The king, and all his retinue, when this outlandish hunting clamor invaded their premises, were startled and somewhat frightened, more than they would admit, because they never before had heard such a racket in the court. Soon the procession had arrived before the door of the palace. Quite a crowd had gathered there, attracted by the sonorous horns. All of them wondered greatly what all this clangor was. Marke the praiseworthy himself had come to see what this was all about, and with him many a high courtier. When Tristan’s eye fell on the king, he felt at once an attraction to him above the others. Tristan’s heart singled him out, for they were of common blood: nature had drawn his attention. Regarding the king more carefully, he began to compose a greeting. In unusual horn sounds he blew a quite different tune. So loudly did he begin to play 3250 that none of those present would have been able to match it. But this was ended, soon enough.
This exile, so high-born, stopped his playing and fell silent. He bowed to the king with dignity and spoke fine words as well he knew how: “deu sal le roi et sa mehnie, God the good and just preserve the King and all his company!” Marke the noble-spirited and with him his retainers thanked the boy kindly, with all proper regard due a person of high virtue. “Ah!” they exclaimed, as one, the highest and the lowest, “de diun duze aventure si duze creature! God grant sweet venture to so sweet a creature!” The king, regarding the boy more closely, summoned the huntsman to his side. “Tell me,” he said, “who is this child whose words are so polished and chosen?” “My lord, he is a Parmenoise, so marvellously courteous and of such worthiness as I have never known a child. He says his name is Tristan, and his father is a trader. I don’t believe a word of it. How ever could a merchant, so busy with his affairs, have leisure to raise him so? Could one whose very life is business have taken serously such diversions? And, Sire, he is so rarely skilled-- this strange new hunting craft you see that we bring with us back to court-- it was from him we learned it all. And notice what a clever trick-- the stag was carried back to court in the natural order of its parts. Who’d have thought up such a thing? The head, you see, leads the way, and then the brisket, right behind, Shanks and shoulder, so forth and so on. Never was a finer show 3300 spread before the court than this. Now look there! Have you ever seen this “fork” business done before? Not in all my hunting days have I ever heard of such a thing. And that’s not all. He showed us how you ought to break up a stag, correctly. This method seems so fine to me that I’ll never again just quarter a kill, stag or deer or whatever it is, as long as I’m still able to hunt.”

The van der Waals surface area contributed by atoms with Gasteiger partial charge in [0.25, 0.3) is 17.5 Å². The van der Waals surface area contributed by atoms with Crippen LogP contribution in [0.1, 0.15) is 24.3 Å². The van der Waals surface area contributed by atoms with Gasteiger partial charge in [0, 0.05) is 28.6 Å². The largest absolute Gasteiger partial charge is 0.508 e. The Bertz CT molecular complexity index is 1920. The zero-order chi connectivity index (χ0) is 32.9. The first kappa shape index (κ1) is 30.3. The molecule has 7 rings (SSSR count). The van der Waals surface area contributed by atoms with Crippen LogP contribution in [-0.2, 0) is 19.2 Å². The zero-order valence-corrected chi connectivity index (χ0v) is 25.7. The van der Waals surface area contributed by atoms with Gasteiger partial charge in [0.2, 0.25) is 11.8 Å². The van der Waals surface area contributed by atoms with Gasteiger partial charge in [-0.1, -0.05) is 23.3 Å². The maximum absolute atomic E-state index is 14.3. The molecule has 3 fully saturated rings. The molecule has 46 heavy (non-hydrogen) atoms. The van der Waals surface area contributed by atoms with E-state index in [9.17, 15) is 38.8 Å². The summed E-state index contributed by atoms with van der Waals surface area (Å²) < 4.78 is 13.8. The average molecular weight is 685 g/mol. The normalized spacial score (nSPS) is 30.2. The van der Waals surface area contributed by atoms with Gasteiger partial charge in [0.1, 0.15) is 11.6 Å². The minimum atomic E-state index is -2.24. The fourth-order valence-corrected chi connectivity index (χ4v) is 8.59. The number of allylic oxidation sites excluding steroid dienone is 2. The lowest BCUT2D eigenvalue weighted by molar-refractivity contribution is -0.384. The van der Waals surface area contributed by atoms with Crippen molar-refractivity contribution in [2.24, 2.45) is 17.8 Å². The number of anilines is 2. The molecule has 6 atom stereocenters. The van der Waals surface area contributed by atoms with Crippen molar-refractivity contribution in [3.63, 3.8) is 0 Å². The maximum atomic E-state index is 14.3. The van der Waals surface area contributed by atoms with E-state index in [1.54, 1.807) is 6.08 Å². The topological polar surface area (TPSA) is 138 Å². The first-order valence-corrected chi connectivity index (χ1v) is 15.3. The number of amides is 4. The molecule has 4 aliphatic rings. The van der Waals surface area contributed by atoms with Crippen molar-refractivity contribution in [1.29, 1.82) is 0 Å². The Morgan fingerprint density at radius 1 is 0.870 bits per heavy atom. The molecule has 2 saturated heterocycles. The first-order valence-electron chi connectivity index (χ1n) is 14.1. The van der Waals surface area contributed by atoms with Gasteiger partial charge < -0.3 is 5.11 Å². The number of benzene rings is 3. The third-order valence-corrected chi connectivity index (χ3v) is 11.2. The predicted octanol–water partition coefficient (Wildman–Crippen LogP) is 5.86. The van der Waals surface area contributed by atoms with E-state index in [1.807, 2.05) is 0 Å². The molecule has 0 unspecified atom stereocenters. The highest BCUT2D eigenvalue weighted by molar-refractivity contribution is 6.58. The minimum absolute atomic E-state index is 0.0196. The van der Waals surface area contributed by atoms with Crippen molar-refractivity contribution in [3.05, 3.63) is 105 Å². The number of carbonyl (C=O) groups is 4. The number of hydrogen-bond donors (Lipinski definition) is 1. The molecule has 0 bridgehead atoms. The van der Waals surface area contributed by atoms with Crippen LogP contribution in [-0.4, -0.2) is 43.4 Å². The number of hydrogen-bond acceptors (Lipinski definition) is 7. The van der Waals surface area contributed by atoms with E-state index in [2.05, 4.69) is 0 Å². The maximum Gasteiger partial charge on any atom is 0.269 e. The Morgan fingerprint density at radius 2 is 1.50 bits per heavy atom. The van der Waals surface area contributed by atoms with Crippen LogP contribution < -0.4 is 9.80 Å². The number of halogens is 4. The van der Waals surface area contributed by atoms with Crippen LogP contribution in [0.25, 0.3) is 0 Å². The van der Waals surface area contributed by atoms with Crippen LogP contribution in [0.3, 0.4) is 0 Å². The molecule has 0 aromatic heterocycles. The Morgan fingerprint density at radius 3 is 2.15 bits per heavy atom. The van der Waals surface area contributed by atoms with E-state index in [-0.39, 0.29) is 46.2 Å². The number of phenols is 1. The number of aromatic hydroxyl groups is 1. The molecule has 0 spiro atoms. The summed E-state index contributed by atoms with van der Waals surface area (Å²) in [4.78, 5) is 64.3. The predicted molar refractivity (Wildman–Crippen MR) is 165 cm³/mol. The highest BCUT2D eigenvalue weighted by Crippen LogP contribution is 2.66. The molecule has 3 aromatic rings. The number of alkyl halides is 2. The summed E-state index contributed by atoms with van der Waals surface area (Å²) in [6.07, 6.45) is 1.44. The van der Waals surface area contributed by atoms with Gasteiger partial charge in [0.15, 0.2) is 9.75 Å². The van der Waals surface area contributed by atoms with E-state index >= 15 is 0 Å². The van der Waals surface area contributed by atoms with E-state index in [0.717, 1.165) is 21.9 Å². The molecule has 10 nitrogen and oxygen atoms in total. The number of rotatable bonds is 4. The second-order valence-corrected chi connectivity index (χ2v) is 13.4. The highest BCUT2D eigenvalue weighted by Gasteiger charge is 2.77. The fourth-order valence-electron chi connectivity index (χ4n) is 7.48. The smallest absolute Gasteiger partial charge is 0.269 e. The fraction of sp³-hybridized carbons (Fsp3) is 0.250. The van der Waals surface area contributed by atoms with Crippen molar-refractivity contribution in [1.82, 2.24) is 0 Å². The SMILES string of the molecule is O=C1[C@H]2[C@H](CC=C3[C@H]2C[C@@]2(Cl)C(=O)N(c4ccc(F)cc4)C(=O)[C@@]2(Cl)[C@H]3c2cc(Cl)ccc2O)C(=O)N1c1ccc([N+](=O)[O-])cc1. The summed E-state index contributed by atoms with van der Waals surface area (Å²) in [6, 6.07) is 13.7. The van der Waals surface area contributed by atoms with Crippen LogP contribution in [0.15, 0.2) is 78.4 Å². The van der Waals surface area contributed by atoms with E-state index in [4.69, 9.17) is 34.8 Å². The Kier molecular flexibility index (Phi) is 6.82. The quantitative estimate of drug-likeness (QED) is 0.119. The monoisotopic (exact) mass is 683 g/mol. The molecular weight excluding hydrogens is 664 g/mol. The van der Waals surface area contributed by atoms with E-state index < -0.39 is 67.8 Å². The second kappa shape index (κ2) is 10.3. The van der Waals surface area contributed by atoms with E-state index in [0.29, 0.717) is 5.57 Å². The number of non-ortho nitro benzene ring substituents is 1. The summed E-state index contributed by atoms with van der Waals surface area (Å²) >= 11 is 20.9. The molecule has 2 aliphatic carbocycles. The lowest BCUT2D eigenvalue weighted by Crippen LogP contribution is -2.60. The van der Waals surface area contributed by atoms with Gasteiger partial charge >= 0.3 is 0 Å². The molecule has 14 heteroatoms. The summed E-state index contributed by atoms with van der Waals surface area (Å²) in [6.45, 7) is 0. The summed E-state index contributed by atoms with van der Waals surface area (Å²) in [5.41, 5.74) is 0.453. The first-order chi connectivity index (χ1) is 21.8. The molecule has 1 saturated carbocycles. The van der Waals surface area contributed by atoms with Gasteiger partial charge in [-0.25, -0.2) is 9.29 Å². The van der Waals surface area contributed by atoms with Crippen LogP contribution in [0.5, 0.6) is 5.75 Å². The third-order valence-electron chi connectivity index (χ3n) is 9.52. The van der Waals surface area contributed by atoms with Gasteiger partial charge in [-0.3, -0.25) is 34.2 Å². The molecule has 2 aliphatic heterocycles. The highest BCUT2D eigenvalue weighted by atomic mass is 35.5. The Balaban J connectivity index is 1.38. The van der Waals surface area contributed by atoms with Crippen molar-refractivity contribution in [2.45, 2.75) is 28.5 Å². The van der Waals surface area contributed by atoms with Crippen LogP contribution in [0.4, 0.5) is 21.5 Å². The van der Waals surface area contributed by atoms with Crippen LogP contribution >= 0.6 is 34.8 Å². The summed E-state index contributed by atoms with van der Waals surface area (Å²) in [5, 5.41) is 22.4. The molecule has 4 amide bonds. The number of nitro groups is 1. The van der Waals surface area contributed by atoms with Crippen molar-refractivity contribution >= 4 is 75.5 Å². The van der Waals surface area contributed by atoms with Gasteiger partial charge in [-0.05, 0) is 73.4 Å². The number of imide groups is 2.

Then he went back to the beginning and started to tell his lord how accomplished he was in courtly hunting customs and how he spread the quarry for the hounds to eat. And as the hunter spoke, the king was listening carefully. Then having commanded the boy to stay, he dismissed the hunt to their quarters, to perform their office and other affairs. They spurred their mounts and rode away. Tristan the young master huntsman handed back his little horn to his senior, and dismounted. The youths of the retinue went to receive the boy and conducted him in style, arm in arm, before the Crown. And well he knew the courtly stride. He also had the stature for it, a presence shaped by love: the mouth, full and red as any rose, bright of countenance, clear of eye, full the hair in brunette ringlets, ending in a curl; well-formed in arms and hands, of graceful shape, and white; not too short, nor too tall, with feet and legs in proportion culminating his symmetry, all in all inviting praise such as men prize in worthy persons. His dress and raiment, as I have told you, were of the finest courtly cut, custom-made to fit him. So well had he learned a fine manner and proud bearing that it was a pleasure to behold him. 3350
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